Negotiating these hurdles can take time and effort, but they are essential skills and strategies for a facilities manager who wants to have a seat at the decision-making table. It is always important to put each facility request in the proper context.  Replacing a forty year-old generator or fuel system may not be a top priority during budget discussions, unless that particular request defines how the project supports activities that are critical to institutional mission. Everyone expects the lights to come on and the outlets to work, until they don’t.  Then suddenly they become mission critical. On higher ed campuses, inside medical facilities and beyond, it the duty of the facilities manager to communicate that reality and influence decisions accordingly.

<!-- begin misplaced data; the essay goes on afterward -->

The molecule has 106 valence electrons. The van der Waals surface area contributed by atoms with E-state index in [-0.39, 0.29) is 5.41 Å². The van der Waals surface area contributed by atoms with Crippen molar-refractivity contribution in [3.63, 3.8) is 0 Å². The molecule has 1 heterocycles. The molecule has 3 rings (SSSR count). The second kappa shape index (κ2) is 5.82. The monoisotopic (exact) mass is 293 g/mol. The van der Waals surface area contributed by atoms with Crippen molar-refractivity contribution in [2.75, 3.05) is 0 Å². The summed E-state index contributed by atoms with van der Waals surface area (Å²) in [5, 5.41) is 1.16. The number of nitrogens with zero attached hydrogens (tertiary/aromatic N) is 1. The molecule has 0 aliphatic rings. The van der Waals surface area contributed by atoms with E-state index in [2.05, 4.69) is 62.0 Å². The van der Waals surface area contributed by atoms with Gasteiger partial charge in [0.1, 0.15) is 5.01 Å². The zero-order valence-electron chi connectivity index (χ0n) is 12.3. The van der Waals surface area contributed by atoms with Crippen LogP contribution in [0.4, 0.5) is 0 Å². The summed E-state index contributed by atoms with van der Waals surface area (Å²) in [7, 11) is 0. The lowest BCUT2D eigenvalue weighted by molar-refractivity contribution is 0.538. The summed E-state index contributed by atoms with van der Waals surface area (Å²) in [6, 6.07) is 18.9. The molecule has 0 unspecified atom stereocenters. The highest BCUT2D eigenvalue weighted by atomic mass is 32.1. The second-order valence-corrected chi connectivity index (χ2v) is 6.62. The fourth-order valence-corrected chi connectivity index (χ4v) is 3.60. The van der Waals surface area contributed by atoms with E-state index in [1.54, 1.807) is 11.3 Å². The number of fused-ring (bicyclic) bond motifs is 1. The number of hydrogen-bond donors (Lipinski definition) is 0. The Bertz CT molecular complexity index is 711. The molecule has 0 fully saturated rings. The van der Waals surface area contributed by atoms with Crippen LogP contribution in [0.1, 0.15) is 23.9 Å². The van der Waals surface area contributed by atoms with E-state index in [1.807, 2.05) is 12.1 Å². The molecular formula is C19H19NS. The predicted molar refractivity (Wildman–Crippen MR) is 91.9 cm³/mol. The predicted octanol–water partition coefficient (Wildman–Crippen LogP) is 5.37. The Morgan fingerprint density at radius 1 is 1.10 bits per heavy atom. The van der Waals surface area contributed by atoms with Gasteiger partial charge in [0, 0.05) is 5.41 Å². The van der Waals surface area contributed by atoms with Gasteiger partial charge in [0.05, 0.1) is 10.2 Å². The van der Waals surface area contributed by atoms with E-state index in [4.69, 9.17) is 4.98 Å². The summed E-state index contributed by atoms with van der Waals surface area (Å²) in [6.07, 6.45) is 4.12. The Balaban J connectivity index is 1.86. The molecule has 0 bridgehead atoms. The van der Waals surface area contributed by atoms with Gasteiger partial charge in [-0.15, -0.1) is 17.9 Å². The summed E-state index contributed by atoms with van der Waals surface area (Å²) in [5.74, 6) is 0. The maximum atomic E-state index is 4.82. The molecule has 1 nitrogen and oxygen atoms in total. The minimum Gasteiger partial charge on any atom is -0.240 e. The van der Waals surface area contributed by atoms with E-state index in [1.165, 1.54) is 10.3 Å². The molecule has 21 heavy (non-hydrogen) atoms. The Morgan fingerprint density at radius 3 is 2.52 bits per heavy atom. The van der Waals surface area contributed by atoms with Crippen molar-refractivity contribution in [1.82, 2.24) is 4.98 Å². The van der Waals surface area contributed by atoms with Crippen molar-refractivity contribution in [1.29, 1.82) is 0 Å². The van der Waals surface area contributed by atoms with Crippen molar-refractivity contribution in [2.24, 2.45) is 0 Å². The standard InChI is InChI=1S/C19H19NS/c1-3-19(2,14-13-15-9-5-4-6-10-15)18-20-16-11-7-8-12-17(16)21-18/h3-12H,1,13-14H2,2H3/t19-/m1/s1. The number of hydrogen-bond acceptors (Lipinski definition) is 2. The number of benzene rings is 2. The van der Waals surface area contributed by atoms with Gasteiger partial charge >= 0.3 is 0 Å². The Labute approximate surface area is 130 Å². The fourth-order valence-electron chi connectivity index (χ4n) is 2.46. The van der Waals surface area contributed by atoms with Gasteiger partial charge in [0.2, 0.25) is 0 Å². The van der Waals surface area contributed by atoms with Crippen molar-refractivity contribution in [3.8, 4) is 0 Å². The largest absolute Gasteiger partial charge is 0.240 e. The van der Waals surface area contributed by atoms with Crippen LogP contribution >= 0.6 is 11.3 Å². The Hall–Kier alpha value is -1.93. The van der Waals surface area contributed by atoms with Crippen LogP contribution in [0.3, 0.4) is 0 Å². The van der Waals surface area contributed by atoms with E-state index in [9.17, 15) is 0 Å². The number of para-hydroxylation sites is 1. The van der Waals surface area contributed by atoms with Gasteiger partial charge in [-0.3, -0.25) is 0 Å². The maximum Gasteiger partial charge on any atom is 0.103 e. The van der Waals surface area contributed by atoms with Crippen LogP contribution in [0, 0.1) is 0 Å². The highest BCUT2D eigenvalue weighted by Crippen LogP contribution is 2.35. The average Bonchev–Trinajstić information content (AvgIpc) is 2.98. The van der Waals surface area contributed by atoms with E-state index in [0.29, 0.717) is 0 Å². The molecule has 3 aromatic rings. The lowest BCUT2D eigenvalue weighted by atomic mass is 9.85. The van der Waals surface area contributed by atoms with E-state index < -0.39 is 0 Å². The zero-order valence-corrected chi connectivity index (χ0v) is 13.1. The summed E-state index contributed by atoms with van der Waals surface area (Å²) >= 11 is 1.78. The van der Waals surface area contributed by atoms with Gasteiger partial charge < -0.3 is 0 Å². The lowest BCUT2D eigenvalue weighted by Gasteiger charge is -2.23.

Editor’s Note: This blog post was originally authored by Adam Gogolski, Product Manager. It has since been updated with contributions from Mark Kenneday, Director of Market Strategy and Development for Healthcare. 

Gordian

About Gordian

Gordian is the leader in facility and construction cost data, software and services for all phases of the building lifecycle. A pioneer of Job Order Contracting, Gordian’s solutions also include proprietary RSMeans data construction costs and Sightlines Facility Intelligence Solutions. From planning to design, to procurement, construction and operations, Gordian’s solutions help clients maximize efficiency, optimize cost savings and increase building quality.